Activists That Seek Board Seats Generate Value

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By Yin Wilczek

Aug. 21 — Over the long term, hedge fund activists that seek board seats are generating substantial value for the target companies, a new study suggests.

The study, “Corporate Governance and Hedge Fund Activism,” reviewed a comprehensive data set of activist events, including 5,728 interventions from 1984 to 2014, according to the study's author, Shane Goodwin, an adjunct finance professor and visiting research scholar at the University of Texas at Dallas.

“I find statistically meaningful empirical evidence to reject the anecdotal conventional wisdom that hedge fund activism is detrimental to the long term interests of companies and their long term shareholders,” Goodwin said in the preface to his study. “Moreover, my findings suggest that hedge funds generate substantial long term value for target firms and its long term shareholders when they function as a shareholder advocate to monitor management through active board engagement to reduce agency cost.”

Former Investment Banker

What's striking is that Goodwin—a former investment banker at major Wall Street firms such as Wells Fargo Securities, Goldman, Sachs & Co. and Citigroup Corporate & Investment Banking—spent part of his career defending companies from shareholder activists.

The study “goes to the narrative of the opponents of shareholder activism, who basically say it's short term in focus and really only helps the activist” at the expense of the company, Goodwin told Bloomberg BNA in an Aug. 20 interview.

“I wanted to look at the data and see if that's what it really shows,” Goodwin said. “Quite interestingly, the data doesn't support the narrative when the activists' focus is on board representation.”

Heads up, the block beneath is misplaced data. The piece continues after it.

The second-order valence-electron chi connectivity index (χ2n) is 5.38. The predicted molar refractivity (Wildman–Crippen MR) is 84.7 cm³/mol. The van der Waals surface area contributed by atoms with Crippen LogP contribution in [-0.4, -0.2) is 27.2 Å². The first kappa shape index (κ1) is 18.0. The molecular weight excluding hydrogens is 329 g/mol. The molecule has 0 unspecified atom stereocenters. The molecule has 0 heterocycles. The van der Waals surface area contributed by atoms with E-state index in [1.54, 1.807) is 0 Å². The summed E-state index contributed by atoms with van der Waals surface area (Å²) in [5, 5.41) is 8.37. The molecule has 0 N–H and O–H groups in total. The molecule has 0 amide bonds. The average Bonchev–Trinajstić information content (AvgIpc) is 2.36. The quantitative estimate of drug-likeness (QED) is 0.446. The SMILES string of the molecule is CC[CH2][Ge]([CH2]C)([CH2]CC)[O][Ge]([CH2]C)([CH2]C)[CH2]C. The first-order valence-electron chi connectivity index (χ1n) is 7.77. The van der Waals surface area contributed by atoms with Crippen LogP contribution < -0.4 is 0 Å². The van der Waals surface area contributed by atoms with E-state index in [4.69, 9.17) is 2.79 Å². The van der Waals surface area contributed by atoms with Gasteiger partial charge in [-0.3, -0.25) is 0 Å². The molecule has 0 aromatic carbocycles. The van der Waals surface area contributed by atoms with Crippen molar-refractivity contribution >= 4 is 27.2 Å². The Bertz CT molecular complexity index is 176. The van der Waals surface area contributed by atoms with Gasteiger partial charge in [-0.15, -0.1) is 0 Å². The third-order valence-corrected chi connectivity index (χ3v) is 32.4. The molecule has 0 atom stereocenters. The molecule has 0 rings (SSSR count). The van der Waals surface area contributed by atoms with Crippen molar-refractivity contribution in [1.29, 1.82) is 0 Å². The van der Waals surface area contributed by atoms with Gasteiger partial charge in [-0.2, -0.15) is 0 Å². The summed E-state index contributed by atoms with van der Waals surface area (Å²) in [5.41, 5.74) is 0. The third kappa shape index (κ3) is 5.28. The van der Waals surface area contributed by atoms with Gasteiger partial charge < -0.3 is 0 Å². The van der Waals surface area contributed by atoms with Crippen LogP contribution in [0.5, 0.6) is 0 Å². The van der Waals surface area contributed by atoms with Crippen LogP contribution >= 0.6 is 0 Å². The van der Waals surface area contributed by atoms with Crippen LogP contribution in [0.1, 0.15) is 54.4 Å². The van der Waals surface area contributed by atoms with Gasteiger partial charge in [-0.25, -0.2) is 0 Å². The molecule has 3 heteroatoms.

Stock Performance

Goodwin's study found that companies targeted for board representation by hedge fund activists demonstrated a boost in their short-term stock performance.

The study also found that over the longer term, targeted companies showed a dramatic improvement after the intervention, for up to five years after a hedge fund activist obtains at least one board seat. “These results indicate that Hedge Fund Activism has been successful in improving operating performance, increasing payouts, and reducing agency costs of Target Firms,” the study stated.

Goodwin told BBNA that he expended a lot of effort in trying to isolate the different types of hedge fund activists. “The real question is whether they have the true intent in trying to make a real change to the company,” he said. “If they are, they're ultimately trying to seek board representation” after unsuccessful discussions with the company.

The study was posted Aug. 19 to the Social Science Research Network.

Robust Activity

The study comes at a time when activist campaigns have surged. Activist Insight found that in the first half of 2015, 216 U.S. companies were targeted by activists.

Separately, a Gibson Dunn & Crutcher LLP survey found that the top activist goals this year are:

• board composition;

• mergers and acquisitions; and

• return of capital.


Among the more high-profile proxy fights this season was veteran activist investor Nelson Peltz's campaign for a seat on DuPont Co.'s board and to split up the 212-year-old chemical company. The bid was rejected by shareholders in May.

Different Types

Meanwhile, John Olson, a Washington-based partner at Gibson Dunn, agreed that not all hedge funds are cut from the same cloth. The funds that have a beneficial impact on companies are those with investment horizons in multiples of years that seek to influence, and sometimes join, boards to sharpen the company's medium- to long-term focus, he told BBNA in an Aug. 21 e-mail.

On the other hand, some funds are driven by a “short-term quick return strategy which may result in pressured decisions that are not in the interests of the sustainability of the business or of long-term investors,” he said.

Olson also suggested that many boards are handling their activists well. “Using appropriate defensive strategies and informed deliberation,” these boards “seem to me to be doing a good job of engaging and involving the funds that share a commitment to the interests of all investors and defending against those that seek a quick buck at the expense of long-term investors,” he said.

To contact the reporter on this story: Yin Wilczek in Washington at

To contact the editor responsible for this story: Seth Stern at

The study is available at

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